Who is there among the readers of this tract, that trusts in any goodness of his own? Who is there that is resting on his own amendments, his own morality, his own performances of any kind whatever? Who is there that is leaning the weight of his soul on anything whatever of his own in the smallest possible degree? Learn, I say, that you are very unlike the Apostle Paul. Learn that your religion is not apostolical religion.
Who is there among the readers of this tract that trusts in his churchmanship for salvation? Who is there that is valuing himself on his baptism, or his attendance at the Lord’s table-his church-going on Sundays, or his daily services during the week-and saying to himself, What lack I yet? Learn, I say, this day, that you are very unlike Paul. Your Christianity is not the Christianity of the New Testament. Paul would not glory in anything but the cross. Neither ought you.
Oh! reader, beware of self-righteousness. Open sin kills its thousands of souls. Self-righteousness kills its tens of thousands. Go and study humility with the great apostle of the Gentiles. Go and sit with Paul at the foot of the cross. Give up your secret pride. Cast away your vain ideas of your own goodness. Be thankful if you have grace, but never glory in it for a moment. Work for God and Christ with heart and soul, and mind and strength, but never dream for a second of placing confidence in any work of your own.
Think, you who take comfort in some fancied ideas of your own goodness-think, you who wrap up yourselves in the notion, “all must be right, if I keep to my church,”-think for a moment what a sandy foundation your are building upon! Think for a moment how miserably defective your hopes and pleas will look in the hour of death, and in the day of judgment! Whatever men may say of their own goodness while they are strong and healthy, they will find but little to say of it, when they are sick and dying. Whatever merit they may see in their own works here in this world, they will discover none in them when they stand before the bar of Christ. The light of that great day of assize will make a wonderful difference in the appearance of all their doings. It will strip off the tinsel, shrivel up the complexion, expose the rottenness, of many a deed that is now called good. Their wheat will prove nothing but chaff. Their gold will be found nothing but dross. Millions of so-called Christian actions, will turn out to have been utterly defective and graceless. They passed current, and were valued among men. They will prove light and worthless in the balance of God. They will be found to have been like the whitened sepulchres of old, fair and beautiful without, but full of corruption within. Alas! for the man who can look forward to the day of judgment, and lean his soul in the smallest degree on anything of his own!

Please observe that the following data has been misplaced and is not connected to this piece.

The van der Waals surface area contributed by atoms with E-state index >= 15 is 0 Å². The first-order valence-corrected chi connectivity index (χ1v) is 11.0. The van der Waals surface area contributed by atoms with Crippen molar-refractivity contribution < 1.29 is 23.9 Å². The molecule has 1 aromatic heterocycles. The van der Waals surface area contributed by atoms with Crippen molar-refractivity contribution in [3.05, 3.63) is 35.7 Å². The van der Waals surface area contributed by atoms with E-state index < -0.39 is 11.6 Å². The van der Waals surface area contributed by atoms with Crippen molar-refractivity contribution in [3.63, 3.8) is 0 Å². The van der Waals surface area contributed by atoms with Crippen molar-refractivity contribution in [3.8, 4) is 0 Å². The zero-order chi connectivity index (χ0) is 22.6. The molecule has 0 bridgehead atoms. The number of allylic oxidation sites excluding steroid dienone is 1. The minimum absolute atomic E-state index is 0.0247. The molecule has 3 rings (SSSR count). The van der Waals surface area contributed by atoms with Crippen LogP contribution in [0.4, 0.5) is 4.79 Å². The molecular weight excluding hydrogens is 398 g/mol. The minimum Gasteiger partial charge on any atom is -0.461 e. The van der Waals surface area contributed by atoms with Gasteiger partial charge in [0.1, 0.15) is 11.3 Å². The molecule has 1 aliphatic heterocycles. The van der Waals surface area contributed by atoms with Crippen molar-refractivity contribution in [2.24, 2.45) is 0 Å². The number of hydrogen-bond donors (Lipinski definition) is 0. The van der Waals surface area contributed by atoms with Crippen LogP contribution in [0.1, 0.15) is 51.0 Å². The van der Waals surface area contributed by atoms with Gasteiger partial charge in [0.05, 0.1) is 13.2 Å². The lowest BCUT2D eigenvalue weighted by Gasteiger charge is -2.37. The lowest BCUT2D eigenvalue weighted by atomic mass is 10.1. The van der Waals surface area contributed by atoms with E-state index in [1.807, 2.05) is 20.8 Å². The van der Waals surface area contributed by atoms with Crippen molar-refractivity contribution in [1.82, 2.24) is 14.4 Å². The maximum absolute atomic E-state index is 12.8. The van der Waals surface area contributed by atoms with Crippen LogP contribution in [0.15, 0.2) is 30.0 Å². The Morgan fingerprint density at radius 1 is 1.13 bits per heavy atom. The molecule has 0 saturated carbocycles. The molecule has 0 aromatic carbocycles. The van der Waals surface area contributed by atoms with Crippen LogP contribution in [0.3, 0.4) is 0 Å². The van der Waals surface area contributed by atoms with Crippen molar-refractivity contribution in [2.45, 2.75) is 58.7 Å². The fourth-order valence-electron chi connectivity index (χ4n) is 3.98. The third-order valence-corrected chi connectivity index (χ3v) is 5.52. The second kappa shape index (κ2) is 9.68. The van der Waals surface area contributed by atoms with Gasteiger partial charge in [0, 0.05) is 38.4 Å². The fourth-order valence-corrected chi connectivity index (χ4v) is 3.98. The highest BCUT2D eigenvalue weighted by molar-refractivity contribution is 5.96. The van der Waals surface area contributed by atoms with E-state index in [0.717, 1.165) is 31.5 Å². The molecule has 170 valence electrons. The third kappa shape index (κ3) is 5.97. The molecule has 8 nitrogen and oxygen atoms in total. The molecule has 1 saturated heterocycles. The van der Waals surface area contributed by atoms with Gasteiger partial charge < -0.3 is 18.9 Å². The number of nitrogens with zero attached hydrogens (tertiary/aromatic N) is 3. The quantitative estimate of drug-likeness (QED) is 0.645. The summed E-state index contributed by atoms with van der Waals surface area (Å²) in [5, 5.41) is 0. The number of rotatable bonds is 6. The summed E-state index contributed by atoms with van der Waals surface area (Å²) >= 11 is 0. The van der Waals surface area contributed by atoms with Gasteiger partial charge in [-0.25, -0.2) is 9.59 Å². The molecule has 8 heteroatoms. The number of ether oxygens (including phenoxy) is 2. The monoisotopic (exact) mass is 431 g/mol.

Reader, once more I say, beware of self-righteousness in every possible shape and form. Some people get as much harm from their fancied virtues as others do from their sins. Take heed, lest you be one. Rest not, rest not till your heart beats in tune with St. Paul’s. Rest not till you can say with him, “God forbid that I should glory in anything but the cross.”
II. Let me explain, in the second place, what you are to understand by the cross of Christ.
The cross is an expression that is used in more than one meaning in the Bible. What did St. Paul mean when he said, “I glory in the cross of Christ,” in the Epistle to the Galatians? This is the point I now wish to make clear.
The cross sometimes means that wooden cross, on which the Lord Jesus was nailed and put to death on Mount Calvary. This is what St. Paul had in his mind’s eye, when he told the Philippians that Christ “became obedient unto death, even the death of the cross” (Phil 2:8). This is not the cross in which St. Paul gloried. He would have shrunk with horror from the idea of glorying in a mere piece of wood. I have no doubt he would have denounced the Roman Catholic adoration of the crucifix, as profane, blasphemous, and idolatrous.
The cross sometimes means the afflictions and trials which believers in Christ have to go through if they follow Christ faithfully, for their religions’ sake. This is the sense in which our Lord uses the word when He says, “He that taketh not his cross and followeth after me, cannot be my disciple” (Matt 10:38). This also is not the sense in which Paul uses the word when he writes to the Galatians. He knew that cross well. He carried it patiently. But he is not speaking of it here.
But the cross also means in some places the doctrine that Christ died for sinners upon the cross-the atonement that He made for sinners by his suffering for them on the cross-the complete and perfect sacrifice for sin which He offered up when he gave His own body to be crucified. In short, this one word, “the cross,” stands for Christ crucified, the only Saviour. This is the meaning in which Paul uses the expression, when he tells the Corinthians, “the preaching of the cross is to them that perish foolishness” (1 Cor 1:18). This is the meaning in which he wrote to the Galatians, “God forbid that I should glory, save in the cross.” He simply meant, “I glory in nothing but Christ crucified, as the salvation of my soul.”
Jesus Christ crucified was the joy and delight, the comfort and the peace, the hope and the confidence, the foundation and the resting place, the ark, and the refuge, the food and the medicine of Paul’s soul. He did not think of what he had done himself, and suffered himself. He did not meditate on his own goodness, and his own righteousness. He loved to think of what Christ had done, and Christ had suffered,-of the death of Christ, the righteousness of Christ, the atonement of Christ, the blood of Christ, the finished work of Christ. In this he did glory. This was the sun of his soul.